A man who has filed for a seat as an alderman in one Tennessee community is scheduled to first face a jury before the voters have a say. He was charged with a third drunk driving offense, along with possession of controlled narcotics. His trial was scheduled for late October, right before the November 4th election day.
The charges stem from an incident that occurred in March 2012. The 37-year-old man was said to have been driving his vehicle in an erratic manner. A sheriff's deputy said that she had to take measures to avoid a collision. The deputy then conducted a traffic stop immediately after the near-collision.
The deputy alleges that the driver appeared to be under the influence and even acknowledged ingesting several controlled medications. The officer apparently carried out a search of his person. She says that she found prescription medications on him. The deputy also asserted that the man could not successfully complete sobriety tests carried out at the scene.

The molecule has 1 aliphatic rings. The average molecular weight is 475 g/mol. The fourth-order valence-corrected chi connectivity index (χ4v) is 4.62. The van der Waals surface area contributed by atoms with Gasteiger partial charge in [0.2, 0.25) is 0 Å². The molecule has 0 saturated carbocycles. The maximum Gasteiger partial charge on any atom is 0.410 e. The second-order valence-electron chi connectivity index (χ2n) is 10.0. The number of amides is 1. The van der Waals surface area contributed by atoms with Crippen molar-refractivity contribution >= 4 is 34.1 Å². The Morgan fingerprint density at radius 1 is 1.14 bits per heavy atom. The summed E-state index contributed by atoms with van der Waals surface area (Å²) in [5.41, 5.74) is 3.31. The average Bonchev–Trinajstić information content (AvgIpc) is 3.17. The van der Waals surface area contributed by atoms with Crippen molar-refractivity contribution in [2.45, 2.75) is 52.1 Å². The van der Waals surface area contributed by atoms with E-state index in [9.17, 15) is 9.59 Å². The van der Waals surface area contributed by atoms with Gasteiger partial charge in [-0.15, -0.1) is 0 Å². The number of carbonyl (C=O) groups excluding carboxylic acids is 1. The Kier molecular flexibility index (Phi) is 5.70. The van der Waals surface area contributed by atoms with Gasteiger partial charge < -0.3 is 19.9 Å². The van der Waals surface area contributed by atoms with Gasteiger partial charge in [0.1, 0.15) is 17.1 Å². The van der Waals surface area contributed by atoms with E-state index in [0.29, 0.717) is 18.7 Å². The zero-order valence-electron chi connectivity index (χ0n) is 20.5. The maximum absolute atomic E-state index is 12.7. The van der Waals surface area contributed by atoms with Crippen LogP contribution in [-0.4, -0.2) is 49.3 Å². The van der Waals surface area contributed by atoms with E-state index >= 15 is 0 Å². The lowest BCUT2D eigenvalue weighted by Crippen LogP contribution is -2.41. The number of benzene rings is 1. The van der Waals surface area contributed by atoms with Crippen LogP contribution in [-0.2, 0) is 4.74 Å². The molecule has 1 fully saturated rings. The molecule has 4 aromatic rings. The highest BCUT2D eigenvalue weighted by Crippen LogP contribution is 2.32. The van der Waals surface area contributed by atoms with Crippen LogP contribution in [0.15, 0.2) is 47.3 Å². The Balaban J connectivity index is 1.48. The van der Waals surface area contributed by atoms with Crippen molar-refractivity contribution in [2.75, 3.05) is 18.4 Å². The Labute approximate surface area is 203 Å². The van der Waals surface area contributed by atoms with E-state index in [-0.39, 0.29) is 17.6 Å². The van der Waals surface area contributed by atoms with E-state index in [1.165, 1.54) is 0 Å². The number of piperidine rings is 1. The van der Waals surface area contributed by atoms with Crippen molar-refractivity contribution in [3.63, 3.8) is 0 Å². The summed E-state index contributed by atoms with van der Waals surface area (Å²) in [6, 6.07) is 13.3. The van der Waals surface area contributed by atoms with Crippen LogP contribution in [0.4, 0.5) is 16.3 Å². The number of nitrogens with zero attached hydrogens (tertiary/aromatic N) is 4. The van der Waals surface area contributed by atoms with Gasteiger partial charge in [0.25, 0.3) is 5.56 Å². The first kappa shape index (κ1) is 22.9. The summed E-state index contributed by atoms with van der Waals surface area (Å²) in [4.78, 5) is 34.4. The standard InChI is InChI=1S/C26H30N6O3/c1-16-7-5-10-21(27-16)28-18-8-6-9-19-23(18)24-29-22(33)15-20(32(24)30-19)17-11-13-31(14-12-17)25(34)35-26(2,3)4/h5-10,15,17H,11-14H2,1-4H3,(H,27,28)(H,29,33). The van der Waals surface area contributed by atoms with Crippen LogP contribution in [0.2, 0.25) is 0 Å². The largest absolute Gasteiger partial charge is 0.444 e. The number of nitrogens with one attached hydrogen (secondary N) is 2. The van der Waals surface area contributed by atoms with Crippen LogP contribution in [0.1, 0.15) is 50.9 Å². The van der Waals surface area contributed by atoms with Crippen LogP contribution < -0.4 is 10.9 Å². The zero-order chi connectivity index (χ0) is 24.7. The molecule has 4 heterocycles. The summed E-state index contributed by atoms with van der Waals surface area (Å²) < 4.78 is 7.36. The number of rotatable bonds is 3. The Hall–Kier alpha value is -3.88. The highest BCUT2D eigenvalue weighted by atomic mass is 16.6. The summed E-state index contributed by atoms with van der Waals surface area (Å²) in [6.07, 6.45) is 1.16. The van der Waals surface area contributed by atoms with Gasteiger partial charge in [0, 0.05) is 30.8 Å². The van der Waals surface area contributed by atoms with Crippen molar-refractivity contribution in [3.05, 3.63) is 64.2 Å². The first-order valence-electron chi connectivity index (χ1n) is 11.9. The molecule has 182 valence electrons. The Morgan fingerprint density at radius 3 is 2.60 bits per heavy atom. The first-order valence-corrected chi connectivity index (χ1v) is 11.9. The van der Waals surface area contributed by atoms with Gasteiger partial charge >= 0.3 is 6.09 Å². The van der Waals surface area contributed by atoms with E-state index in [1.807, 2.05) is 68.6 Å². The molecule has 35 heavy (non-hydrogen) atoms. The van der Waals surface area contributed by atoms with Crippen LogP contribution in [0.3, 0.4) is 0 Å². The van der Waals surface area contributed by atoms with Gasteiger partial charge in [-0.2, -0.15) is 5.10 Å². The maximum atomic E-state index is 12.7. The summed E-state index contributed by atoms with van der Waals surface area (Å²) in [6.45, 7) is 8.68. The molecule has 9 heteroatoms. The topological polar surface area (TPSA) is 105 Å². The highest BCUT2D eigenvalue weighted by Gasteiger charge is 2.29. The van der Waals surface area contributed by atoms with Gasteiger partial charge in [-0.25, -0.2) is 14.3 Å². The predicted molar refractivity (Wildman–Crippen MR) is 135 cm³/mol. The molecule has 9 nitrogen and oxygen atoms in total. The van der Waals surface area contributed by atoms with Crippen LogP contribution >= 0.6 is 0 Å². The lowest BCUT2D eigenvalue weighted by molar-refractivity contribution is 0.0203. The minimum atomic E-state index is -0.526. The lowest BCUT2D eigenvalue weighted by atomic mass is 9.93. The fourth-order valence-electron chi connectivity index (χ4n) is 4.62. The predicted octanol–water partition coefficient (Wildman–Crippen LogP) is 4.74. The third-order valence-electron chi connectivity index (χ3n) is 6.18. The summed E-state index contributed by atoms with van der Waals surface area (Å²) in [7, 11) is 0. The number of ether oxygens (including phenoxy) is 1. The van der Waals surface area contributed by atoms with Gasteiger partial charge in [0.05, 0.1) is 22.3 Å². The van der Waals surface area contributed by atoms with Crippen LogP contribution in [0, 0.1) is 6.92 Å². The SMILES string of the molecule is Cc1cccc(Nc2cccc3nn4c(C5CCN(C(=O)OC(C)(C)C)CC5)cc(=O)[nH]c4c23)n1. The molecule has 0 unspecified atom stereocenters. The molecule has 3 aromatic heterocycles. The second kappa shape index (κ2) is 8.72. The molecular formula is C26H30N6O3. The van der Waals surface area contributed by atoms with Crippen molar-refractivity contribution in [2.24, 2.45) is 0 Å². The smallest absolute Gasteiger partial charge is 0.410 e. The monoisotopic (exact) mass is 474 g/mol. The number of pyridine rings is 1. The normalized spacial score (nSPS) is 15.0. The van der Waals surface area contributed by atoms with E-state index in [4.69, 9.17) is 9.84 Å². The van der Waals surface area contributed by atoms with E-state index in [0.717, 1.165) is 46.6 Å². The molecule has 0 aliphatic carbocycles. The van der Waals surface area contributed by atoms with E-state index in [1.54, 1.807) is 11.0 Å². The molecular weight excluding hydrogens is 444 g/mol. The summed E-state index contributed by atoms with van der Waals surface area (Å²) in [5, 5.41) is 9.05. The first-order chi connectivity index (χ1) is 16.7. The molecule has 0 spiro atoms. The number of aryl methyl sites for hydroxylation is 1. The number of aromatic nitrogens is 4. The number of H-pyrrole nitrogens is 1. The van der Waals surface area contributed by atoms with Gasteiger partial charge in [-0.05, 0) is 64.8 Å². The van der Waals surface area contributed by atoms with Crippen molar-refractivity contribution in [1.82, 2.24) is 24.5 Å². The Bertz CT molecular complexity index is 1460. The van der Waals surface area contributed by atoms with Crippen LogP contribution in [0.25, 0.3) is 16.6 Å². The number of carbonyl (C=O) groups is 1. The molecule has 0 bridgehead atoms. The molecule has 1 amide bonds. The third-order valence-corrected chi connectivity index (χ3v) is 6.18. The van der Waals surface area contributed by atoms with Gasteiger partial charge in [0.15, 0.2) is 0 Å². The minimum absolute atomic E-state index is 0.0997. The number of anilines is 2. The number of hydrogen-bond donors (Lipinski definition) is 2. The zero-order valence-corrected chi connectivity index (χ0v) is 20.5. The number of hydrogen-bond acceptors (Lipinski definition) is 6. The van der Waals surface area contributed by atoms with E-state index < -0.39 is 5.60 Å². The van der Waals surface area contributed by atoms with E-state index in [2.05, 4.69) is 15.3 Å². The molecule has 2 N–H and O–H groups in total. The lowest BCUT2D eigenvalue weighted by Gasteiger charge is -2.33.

The driver reportedly consented to blood alcohol testing, though those results were not included in the recent report. If the state were to gain a conviction on the drunk driving charge, he could be faced with a mandatory four-month jail term due to his apparent prior record. He was permitted to run for election to public office because he has not been convicted of any felony offenses, which would bar him from seeking elective office. Just as with any other individual facing criminal charges in Tennessee, this man will have a full opportunity to defend himself at trial. It remains to be seen how this case will be resolved and what effect it may have on the man's bid for local elective office.
Source: timesnews.net, "Alderman candidate faces trial on drug possession, DUI charges prior to election", Jeff Bobo, Oct. 21, 2014